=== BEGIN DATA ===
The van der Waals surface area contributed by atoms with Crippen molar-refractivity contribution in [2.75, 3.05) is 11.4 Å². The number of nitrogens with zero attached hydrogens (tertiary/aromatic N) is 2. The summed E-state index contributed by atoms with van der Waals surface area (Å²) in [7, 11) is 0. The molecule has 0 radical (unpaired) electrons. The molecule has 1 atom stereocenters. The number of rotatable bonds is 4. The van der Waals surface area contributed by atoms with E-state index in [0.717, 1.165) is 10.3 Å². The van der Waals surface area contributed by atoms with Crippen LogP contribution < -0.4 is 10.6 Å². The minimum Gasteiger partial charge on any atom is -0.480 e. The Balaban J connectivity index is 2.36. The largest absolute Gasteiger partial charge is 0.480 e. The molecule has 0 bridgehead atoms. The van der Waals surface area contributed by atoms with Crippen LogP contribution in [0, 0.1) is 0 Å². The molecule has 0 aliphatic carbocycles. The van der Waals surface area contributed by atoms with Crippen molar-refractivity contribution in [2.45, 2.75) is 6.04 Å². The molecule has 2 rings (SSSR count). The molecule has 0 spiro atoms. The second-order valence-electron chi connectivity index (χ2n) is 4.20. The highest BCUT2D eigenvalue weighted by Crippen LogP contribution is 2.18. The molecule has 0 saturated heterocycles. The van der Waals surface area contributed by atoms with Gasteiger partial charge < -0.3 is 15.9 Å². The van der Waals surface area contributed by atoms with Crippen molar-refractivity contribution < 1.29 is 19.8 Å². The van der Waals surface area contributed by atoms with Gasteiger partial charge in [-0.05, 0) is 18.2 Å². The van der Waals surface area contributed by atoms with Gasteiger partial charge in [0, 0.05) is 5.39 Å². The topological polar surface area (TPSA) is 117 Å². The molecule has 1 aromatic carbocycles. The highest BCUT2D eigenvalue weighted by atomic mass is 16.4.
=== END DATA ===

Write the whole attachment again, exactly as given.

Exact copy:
The van der Waals surface area contributed by atoms with Crippen molar-refractivity contribution in [2.75, 3.05) is 11.4 Å². The number of nitrogens with zero attached hydrogens (tertiary/aromatic N) is 2. The summed E-state index contributed by atoms with van der Waals surface area (Å²) in [7, 11) is 0. The molecule has 0 radical (unpaired) electrons. The molecule has 1 atom stereocenters. The number of rotatable bonds is 4. The van der Waals surface area contributed by atoms with E-state index in [0.717, 1.165) is 10.3 Å². The van der Waals surface area contributed by atoms with Crippen LogP contribution < -0.4 is 10.6 Å². The minimum Gasteiger partial charge on any atom is -0.480 e. The Balaban J connectivity index is 2.36. The largest absolute Gasteiger partial charge is 0.480 e. The molecule has 0 bridgehead atoms. The van der Waals surface area contributed by atoms with Crippen LogP contribution in [0, 0.1) is 0 Å². The molecule has 0 aliphatic carbocycles. The van der Waals surface area contributed by atoms with Crippen molar-refractivity contribution in [2.45, 2.75) is 6.04 Å². The molecule has 2 rings (SSSR count). The molecule has 0 spiro atoms. The second-order valence-electron chi connectivity index (χ2n) is 4.20. The highest BCUT2D eigenvalue weighted by Crippen LogP contribution is 2.18. The molecule has 0 saturated heterocycles. The van der Waals surface area contributed by atoms with Gasteiger partial charge < -0.3 is 15.9 Å². The van der Waals surface area contributed by atoms with Crippen molar-refractivity contribution < 1.29 is 19.8 Å². The van der Waals surface area contributed by atoms with Gasteiger partial charge in [-0.05, 0) is 18.2 Å². The van der Waals surface area contributed by atoms with Gasteiger partial charge in [0, 0.05) is 5.39 Å². The topological polar surface area (TPSA) is 117 Å². The molecule has 1 aromatic carbocycles. The highest BCUT2D eigenvalue weighted by atomic mass is 16.4.